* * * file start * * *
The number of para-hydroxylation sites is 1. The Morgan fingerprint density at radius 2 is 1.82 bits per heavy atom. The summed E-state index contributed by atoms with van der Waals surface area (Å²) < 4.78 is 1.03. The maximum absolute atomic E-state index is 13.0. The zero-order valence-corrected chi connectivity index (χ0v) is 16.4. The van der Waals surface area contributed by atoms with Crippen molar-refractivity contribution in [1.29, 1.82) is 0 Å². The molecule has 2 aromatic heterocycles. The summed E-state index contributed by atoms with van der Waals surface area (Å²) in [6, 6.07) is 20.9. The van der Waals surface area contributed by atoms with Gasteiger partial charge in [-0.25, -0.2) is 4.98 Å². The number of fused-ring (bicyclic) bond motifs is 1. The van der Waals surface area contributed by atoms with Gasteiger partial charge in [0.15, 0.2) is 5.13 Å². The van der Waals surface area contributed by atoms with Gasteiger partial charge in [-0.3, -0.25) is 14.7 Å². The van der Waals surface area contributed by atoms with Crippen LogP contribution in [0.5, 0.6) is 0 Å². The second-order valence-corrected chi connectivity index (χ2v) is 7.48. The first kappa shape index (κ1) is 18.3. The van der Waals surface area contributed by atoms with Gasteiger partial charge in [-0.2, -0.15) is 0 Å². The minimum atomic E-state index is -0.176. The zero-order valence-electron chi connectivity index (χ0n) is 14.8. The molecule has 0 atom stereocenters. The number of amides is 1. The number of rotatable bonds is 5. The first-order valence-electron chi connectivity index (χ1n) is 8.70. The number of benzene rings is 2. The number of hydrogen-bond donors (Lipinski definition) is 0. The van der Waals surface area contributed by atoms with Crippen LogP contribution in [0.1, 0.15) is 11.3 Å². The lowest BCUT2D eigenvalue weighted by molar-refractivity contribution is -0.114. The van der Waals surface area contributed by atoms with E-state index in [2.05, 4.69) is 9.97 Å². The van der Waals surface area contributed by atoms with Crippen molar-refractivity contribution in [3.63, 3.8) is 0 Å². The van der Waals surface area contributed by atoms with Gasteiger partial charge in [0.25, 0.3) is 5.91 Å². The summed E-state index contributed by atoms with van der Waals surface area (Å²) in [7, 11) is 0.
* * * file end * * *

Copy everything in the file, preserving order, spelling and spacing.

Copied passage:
The number of para-hydroxylation sites is 1. The Morgan fingerprint density at radius 2 is 1.82 bits per heavy atom. The summed E-state index contributed by atoms with van der Waals surface area (Å²) < 4.78 is 1.03. The maximum absolute atomic E-state index is 13.0. The zero-order valence-corrected chi connectivity index (χ0v) is 16.4. The van der Waals surface area contributed by atoms with Crippen molar-refractivity contribution in [1.29, 1.82) is 0 Å². The molecule has 2 aromatic heterocycles. The summed E-state index contributed by atoms with van der Waals surface area (Å²) in [6, 6.07) is 20.9. The van der Waals surface area contributed by atoms with Gasteiger partial charge in [-0.25, -0.2) is 4.98 Å². The number of fused-ring (bicyclic) bond motifs is 1. The van der Waals surface area contributed by atoms with Gasteiger partial charge in [0.15, 0.2) is 5.13 Å². The van der Waals surface area contributed by atoms with Gasteiger partial charge in [-0.3, -0.25) is 14.7 Å². The van der Waals surface area contributed by atoms with Crippen LogP contribution in [0.5, 0.6) is 0 Å². The second-order valence-corrected chi connectivity index (χ2v) is 7.48. The first kappa shape index (κ1) is 18.3. The van der Waals surface area contributed by atoms with Gasteiger partial charge in [-0.2, -0.15) is 0 Å². The minimum atomic E-state index is -0.176. The zero-order valence-electron chi connectivity index (χ0n) is 14.8. The molecule has 0 atom stereocenters. The number of amides is 1. The number of rotatable bonds is 5. The first-order valence-electron chi connectivity index (χ1n) is 8.70. The number of benzene rings is 2. The number of hydrogen-bond donors (Lipinski definition) is 0. The van der Waals surface area contributed by atoms with Crippen LogP contribution in [0.1, 0.15) is 11.3 Å². The lowest BCUT2D eigenvalue weighted by molar-refractivity contribution is -0.114. The van der Waals surface area contributed by atoms with E-state index in [2.05, 4.69) is 9.97 Å². The van der Waals surface area contributed by atoms with Crippen molar-refractivity contribution in [3.63, 3.8) is 0 Å². The van der Waals surface area contributed by atoms with Gasteiger partial charge in [0.25, 0.3) is 5.91 Å². The summed E-state index contributed by atoms with van der Waals surface area (Å²) in [7, 11) is 0.